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Whither Worrell, and other random thoughts.

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Looks like we won't be getting Tim Worrell. We offered one million dollars; he politely declined. Well, actually, not so politely, if truth be told: in fact, short of laughing hysterically and setting fire to the offer, then dancing on its ashes, he could hardly have been less polite. He tells the Banana bluntly: " I don't think I should have to take a pay cut of two-thirds of my salary last year... My thing is, how do you plan to improve the bullpen if you don't spend any money?"

I think there's no doubt the Diamondbacks tried to lowball him and get a hometown discount (since he lives in the area), but it seems Mr. Worrell believes he deserves better. However, he may be in for a nasty shock in the free-agent market. He'll turn 39 in the middle of next season, and has seen his ERA+ decline for four straight years - 168, 149, 119, 109, putting him now barely above average. He is not the same pitcher who signed for the Phillies in 2003, even discounting his lengthy DL stint for "personal psychological issues," he may not find many takers.

As William K noted in the comments, we've dodged a Neifi Perez-shaped bullet, as he's staying with the Cubs for $6m over two years. The significance of this is two-fold: he won't be coming to Arizona, and it seems that Nomar will become a free agent. [Which pretty much locks that trade down in the Cubs Big Book of Bad Ideas] Hmmm... A cheap one-year deal for Garciaparra at shortstop: a) gives us someone to play there while Drew gets polished in the minors, and b) lets Nomar prove he's really back, after missing half the season in both 2004 + 2005, and prepares him for a big contract in 2007. Of course, the second reason would apply to just about any club.

Over at Minor League Ball, John Sickels takes a look back at the Arizona Top 20 Prospects for 2005 and how they performed. Sickels reckons with Q + J, we have "an offensive core with terrific potential," but his #3 and #4 prospects, Zeringue and Santos, both had disappointing seasons. It'll be interesting to see the lists for 2006: over at the Diamondbacks Bullpen, they've already started. Putting the choices given there together, on a ten points for first down to one point for tenth spot, the consensus list is:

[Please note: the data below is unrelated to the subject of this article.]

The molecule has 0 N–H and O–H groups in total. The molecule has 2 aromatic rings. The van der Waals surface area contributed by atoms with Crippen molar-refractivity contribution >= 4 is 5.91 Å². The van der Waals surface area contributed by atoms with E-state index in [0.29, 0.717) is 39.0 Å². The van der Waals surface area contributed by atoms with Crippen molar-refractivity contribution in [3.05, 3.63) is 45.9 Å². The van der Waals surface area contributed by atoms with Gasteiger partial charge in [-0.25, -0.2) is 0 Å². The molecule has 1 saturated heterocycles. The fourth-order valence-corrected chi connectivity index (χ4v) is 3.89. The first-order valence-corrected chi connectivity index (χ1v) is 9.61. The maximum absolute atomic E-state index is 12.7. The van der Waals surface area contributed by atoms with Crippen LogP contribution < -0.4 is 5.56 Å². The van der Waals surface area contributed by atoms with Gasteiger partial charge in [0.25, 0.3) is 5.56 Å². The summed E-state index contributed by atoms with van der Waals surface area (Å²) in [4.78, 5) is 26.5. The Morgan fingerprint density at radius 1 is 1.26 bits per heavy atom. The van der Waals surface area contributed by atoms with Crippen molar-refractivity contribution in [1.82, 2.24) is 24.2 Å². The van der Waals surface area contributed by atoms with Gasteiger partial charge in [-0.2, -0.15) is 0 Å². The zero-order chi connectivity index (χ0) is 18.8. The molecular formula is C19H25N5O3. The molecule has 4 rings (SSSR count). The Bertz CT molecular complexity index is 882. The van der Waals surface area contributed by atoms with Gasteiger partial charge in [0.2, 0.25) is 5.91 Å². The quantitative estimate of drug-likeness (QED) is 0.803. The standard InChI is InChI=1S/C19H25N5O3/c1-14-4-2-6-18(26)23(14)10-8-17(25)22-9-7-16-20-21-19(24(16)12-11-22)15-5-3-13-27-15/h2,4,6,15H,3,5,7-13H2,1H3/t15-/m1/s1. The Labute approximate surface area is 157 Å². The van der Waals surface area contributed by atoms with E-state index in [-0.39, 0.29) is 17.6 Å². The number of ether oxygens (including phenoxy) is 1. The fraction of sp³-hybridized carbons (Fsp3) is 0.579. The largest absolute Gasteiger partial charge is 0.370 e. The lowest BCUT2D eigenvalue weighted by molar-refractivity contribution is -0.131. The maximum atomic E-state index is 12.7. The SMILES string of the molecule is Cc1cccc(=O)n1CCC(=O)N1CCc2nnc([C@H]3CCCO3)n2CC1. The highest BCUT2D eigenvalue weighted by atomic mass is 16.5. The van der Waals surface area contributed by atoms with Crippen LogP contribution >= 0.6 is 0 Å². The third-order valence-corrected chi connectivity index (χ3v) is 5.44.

1. Drew, SS (48)
  2. Quentin, RF (44)
  3. Jackson, 1B (43)
  4. Nippert, SP (33)
  5. Montero, C (27)
  6. Carlos Gonzales, OF (26)
  7. Santos, SS (13)
  8. Mock, SP (10)
  9. Owings, SP (8)
    Enrique Gonzalez, SP (8)

Difficult to argue with that as an overall assessment; I'd probably be more cautious about Carlos G, since he played at South Bend this year. He did hit .307 with 18 homers though. It's refreshing to see three starting pitchers listed, as this is an area where our development has been notorious in the past, Brandon Webb excepted (and he was an eighth-round pick). I think we may see Nippert in the rotation come Opening Day, but more on that in due course.

The end of season awards are coming out, not that any Arizona Diamondbacks appear to be in line, or have even picked up any votes, so far. Bartolo Colon won the AL Cy Young, which is a flummoxer and has come in for much criticism. It should probably have been Johan Santana, since I don't believe in giving it to relievers - how many saves did Cy Young have? [17: compared to 749 complete games] But voters still can't see past the wins, a statistic hugely dependent on your teammates' offense (for Colon, they averaged more than six runs per game), and the reliability of your bullpen. The good news is, this means Roger Clemens doesn't have a prayer in the NL.

I've finished my catcher report, but will hold off until tomorrow before posting that - it is the off-season, after all, so need to pace myself by stretching out the available material as far as possible! :-)